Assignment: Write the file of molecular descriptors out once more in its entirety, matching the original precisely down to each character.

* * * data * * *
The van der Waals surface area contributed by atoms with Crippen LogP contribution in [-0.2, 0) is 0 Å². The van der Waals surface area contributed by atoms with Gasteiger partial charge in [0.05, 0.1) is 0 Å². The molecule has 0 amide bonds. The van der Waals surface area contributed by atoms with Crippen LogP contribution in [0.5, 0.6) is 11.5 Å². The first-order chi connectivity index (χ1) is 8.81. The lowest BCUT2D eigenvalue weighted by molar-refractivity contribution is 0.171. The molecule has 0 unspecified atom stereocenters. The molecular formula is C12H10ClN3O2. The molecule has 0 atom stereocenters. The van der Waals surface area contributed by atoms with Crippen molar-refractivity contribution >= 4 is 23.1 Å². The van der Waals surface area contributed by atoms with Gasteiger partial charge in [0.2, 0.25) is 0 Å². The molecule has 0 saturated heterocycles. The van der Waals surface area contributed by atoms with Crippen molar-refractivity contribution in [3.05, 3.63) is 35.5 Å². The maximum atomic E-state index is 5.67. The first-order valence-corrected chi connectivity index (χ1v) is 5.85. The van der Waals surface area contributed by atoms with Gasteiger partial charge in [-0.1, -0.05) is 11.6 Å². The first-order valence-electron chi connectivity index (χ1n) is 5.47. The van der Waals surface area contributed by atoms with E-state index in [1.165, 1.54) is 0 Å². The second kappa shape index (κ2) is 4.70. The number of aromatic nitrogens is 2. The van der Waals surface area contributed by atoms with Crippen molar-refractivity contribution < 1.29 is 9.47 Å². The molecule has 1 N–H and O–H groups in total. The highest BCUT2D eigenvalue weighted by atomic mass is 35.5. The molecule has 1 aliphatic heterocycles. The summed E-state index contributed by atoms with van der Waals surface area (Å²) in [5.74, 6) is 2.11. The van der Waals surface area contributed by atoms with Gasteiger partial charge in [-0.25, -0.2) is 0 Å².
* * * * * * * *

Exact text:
The van der Waals surface area contributed by atoms with Crippen LogP contribution in [-0.2, 0) is 0 Å². The van der Waals surface area contributed by atoms with Gasteiger partial charge in [0.05, 0.1) is 0 Å². The molecule has 0 amide bonds. The van der Waals surface area contributed by atoms with Crippen LogP contribution in [0.5, 0.6) is 11.5 Å². The first-order chi connectivity index (χ1) is 8.81. The lowest BCUT2D eigenvalue weighted by molar-refractivity contribution is 0.171. The molecule has 0 unspecified atom stereocenters. The molecular formula is C12H10ClN3O2. The molecule has 0 atom stereocenters. The van der Waals surface area contributed by atoms with Crippen molar-refractivity contribution >= 4 is 23.1 Å². The van der Waals surface area contributed by atoms with Gasteiger partial charge in [0.2, 0.25) is 0 Å². The molecule has 0 saturated heterocycles. The van der Waals surface area contributed by atoms with Crippen molar-refractivity contribution in [3.05, 3.63) is 35.5 Å². The maximum atomic E-state index is 5.67. The first-order valence-corrected chi connectivity index (χ1v) is 5.85. The van der Waals surface area contributed by atoms with Gasteiger partial charge in [-0.1, -0.05) is 11.6 Å². The first-order valence-electron chi connectivity index (χ1n) is 5.47. The van der Waals surface area contributed by atoms with E-state index in [1.165, 1.54) is 0 Å². The second kappa shape index (κ2) is 4.70. The number of aromatic nitrogens is 2. The van der Waals surface area contributed by atoms with Crippen molar-refractivity contribution < 1.29 is 9.47 Å². The molecule has 1 N–H and O–H groups in total. The highest BCUT2D eigenvalue weighted by atomic mass is 35.5. The molecule has 1 aliphatic heterocycles. The summed E-state index contributed by atoms with van der Waals surface area (Å²) in [5.74, 6) is 2.11. The van der Waals surface area contributed by atoms with Gasteiger partial charge in [-0.25, -0.2) is 0 Å².